Another note, you’re barometric damper is installed incorrectly for oil, needs to be on a proper collar on the straight pipe, then an elbow into the chimney base, doesn’t look like it would fit after the elbow. It also needs to be min 24 gauge.
    steve
  • Tom55Tom55 Posts: 4Member
    Thanks for your input Steve. Greatly appreciated.

    Wrt schematic vs hardware correlation - The schematic does include the two shutoff valves (SOV_B_1 & SOV__B_2) that I intend to add to the Zone B circuit. I do note that these are designated "adders" in the schematic. Also, I didn't show the cold water input circuit for the domestic hot water zone in the schematic. Other than that I'm not sure what I missed. I'll review correspondence later today.

    I will strongly consider re-piping and replacing the boiler but for now just want to enable my work on the french drain by isolating out those basement radiators. Every couple of months we have an inch of water in the basement and its a hot item with the rest of the family (my clients :) ) right now.

    So, if I do a system drain to set myself up to add those SOV_B_* valves is it simply a matter of opening the DV_SYS valve (which is at floor level, so a low point for the system) or do I need to muck with those Flow Control valves downstream from the boiler?
    Also, during that drain, should I isolate off the expansion tank via its Shut Off Valve (SOV_EXP) first?

    I'm still digesting some of your piping improvement suggestions and so will be looking into them closer today. I appreciate the advice and will look into implementing them once I eliminate that creek effect thats filling our basement every heavy rainstorm.

    Thanks.
  • STEVEusaPASTEVEusaPA Posts: 3,083Member
    Your schematic shows the boiler fill going into the return at C, then nowhere. Does that pipe then go into the other C at the circulators?
    Is your expansion tank piped off of a flow control on one of the zones?
    For draining, I would drain the expansion tank so I could re charge it. If you have an AirTrol fitting it would make it easier. If not I would close the exp tank valve, fill/purge/bleed the entire system, then open that valve and recharge the tank while maintaining system pressure.
    If your flow control valves are working, most of the system water will be held in suspension.
    steve
  • Tom55Tom55 Posts: 4Member
    Thanks Steve. My schematic was off wrt that Zone C branch that was being fed by the Boiler Feed. That cold water fill branch goes towards the sunroom (Zone C) physically, but it feeds the outdoor spigot that is located on the exterior of that room. So, not a part of the heating zone circuits.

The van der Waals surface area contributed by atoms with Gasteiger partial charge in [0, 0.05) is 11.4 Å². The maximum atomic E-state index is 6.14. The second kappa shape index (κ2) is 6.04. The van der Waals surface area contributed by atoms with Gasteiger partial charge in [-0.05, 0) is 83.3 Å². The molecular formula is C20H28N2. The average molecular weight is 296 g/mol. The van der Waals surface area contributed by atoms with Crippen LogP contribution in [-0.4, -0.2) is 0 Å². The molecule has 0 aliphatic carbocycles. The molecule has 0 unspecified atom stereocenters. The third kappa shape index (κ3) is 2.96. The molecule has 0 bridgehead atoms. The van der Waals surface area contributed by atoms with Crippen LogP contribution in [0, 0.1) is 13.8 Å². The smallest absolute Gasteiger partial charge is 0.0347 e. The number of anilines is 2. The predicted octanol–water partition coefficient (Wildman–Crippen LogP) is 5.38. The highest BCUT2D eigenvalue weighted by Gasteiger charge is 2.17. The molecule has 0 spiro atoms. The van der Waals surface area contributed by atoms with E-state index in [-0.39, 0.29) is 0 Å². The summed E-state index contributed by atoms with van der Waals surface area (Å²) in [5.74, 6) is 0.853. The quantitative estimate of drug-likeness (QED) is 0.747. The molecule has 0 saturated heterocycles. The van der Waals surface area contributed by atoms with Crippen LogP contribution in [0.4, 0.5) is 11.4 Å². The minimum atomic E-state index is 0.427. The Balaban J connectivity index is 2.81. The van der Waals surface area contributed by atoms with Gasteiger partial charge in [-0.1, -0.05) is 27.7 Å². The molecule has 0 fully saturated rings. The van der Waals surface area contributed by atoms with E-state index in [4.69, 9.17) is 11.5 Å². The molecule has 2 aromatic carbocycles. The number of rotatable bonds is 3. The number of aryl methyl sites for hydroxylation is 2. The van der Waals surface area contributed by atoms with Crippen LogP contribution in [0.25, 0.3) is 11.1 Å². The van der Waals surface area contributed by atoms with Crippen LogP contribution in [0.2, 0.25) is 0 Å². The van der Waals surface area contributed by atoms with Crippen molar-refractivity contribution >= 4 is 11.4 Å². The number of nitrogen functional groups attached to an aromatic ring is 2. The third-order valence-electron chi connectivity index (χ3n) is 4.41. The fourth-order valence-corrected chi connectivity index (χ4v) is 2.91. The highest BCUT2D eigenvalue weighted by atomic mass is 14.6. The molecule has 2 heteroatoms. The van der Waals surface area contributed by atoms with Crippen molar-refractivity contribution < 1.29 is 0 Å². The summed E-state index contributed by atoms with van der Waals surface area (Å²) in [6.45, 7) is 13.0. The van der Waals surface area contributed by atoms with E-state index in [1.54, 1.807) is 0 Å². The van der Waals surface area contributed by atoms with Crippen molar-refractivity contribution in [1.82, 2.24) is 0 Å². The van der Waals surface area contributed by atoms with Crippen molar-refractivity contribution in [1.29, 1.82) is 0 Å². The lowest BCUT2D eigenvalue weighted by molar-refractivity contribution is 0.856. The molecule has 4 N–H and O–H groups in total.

Per your question on the piping of the Expansion Tank - yes it is piped off of the flow control valve for Zone A (FC_A). So the schematic is accurate concerning that aspect of the design.

    For the system drain then I'll include the expansion tank per your instructions. Also, sounds like aside from the expansion tank I should be able to conduct the system drain just using the system drain valve DV_SYS.

    For some completeness I'll add a couple of extra pictures here to round out the views of the system.

    Thanks for your time and help.

    Tom





  • STEVEusaPASTEVEusaPA Posts: 3,083Member
    You win!!!
    Most amount of fittings from oil line to fuel pump. I count 16 potential leak paths from flare to pump cover...

    Along with the flue pipe I mentioned earlier, your fuel line doesn't meet code either. Not surprised based on the sticker on the side of the boiler.

    Well the good news is you can stick your whole head in there to clean it, so keeping it at sweet 45% efficient with 55% going up the chimney is not a problem. :)
    steve
  • psb75psb75 Posts: 97Member
    Age of that installation? 60?
  • Tom55Tom55 Posts: 4Member
    At least for the boiler and Zone A. I'm not sure when the other two zones were added in.
  • BrewbeerBrewbeer Posts: 581Member
    psb75 said:

    Age of that installation? 60?

    I had one of those in my last house which was built in '55. It got replaced when I moved in 20 years ago.
    Hydronics inspired homeowner with self-designed high efficiency low temperature baseboard system and professionally installed mod-con boiler with indirect DHW. My system design thread: http://forum.heatinghelp.com/discussion/154385
    System Photo: https://us.v-cdn.net/5021738/uploads/FileUpload/79/451e1f19a1e5b345e0951fbe1ff6ca.jpg